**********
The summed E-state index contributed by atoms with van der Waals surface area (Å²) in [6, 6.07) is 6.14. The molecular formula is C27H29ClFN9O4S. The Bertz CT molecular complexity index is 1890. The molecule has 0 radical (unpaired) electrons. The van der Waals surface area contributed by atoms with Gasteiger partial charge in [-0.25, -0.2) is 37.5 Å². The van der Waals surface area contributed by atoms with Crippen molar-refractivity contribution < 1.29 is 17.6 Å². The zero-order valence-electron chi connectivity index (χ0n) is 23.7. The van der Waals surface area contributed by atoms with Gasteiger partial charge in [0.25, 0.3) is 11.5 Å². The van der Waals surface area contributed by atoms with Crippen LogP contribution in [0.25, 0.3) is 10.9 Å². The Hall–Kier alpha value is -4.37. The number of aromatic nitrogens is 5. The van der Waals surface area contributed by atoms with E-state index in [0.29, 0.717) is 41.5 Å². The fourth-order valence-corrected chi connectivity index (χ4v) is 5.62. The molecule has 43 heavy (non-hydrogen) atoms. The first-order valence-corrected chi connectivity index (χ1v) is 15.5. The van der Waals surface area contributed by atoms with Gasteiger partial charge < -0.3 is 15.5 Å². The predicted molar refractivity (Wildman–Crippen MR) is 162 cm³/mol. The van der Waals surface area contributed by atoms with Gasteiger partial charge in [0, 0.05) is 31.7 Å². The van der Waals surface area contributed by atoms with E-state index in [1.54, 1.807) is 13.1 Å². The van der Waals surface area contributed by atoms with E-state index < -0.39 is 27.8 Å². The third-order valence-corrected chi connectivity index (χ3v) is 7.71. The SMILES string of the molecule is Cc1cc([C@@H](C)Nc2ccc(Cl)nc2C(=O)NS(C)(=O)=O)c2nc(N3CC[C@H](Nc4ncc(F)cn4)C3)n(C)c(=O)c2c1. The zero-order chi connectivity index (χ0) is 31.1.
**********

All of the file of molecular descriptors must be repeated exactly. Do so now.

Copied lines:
The summed E-state index contributed by atoms with van der Waals surface area (Å²) in [6, 6.07) is 6.14. The molecular formula is C27H29ClFN9O4S. The Bertz CT molecular complexity index is 1890. The molecule has 0 radical (unpaired) electrons. The van der Waals surface area contributed by atoms with Gasteiger partial charge in [-0.25, -0.2) is 37.5 Å². The van der Waals surface area contributed by atoms with Crippen molar-refractivity contribution < 1.29 is 17.6 Å². The zero-order valence-electron chi connectivity index (χ0n) is 23.7. The van der Waals surface area contributed by atoms with Gasteiger partial charge in [0.25, 0.3) is 11.5 Å². The van der Waals surface area contributed by atoms with Crippen LogP contribution in [0.25, 0.3) is 10.9 Å². The Hall–Kier alpha value is -4.37. The number of aromatic nitrogens is 5. The van der Waals surface area contributed by atoms with E-state index in [0.29, 0.717) is 41.5 Å². The fourth-order valence-corrected chi connectivity index (χ4v) is 5.62. The molecule has 43 heavy (non-hydrogen) atoms. The first-order valence-corrected chi connectivity index (χ1v) is 15.5. The van der Waals surface area contributed by atoms with Gasteiger partial charge < -0.3 is 15.5 Å². The predicted molar refractivity (Wildman–Crippen MR) is 162 cm³/mol. The van der Waals surface area contributed by atoms with Gasteiger partial charge in [0, 0.05) is 31.7 Å². The van der Waals surface area contributed by atoms with E-state index in [1.54, 1.807) is 13.1 Å². The van der Waals surface area contributed by atoms with E-state index < -0.39 is 27.8 Å². The third-order valence-corrected chi connectivity index (χ3v) is 7.71. The SMILES string of the molecule is Cc1cc([C@@H](C)Nc2ccc(Cl)nc2C(=O)NS(C)(=O)=O)c2nc(N3CC[C@H](Nc4ncc(F)cn4)C3)n(C)c(=O)c2c1. The zero-order chi connectivity index (χ0) is 31.1.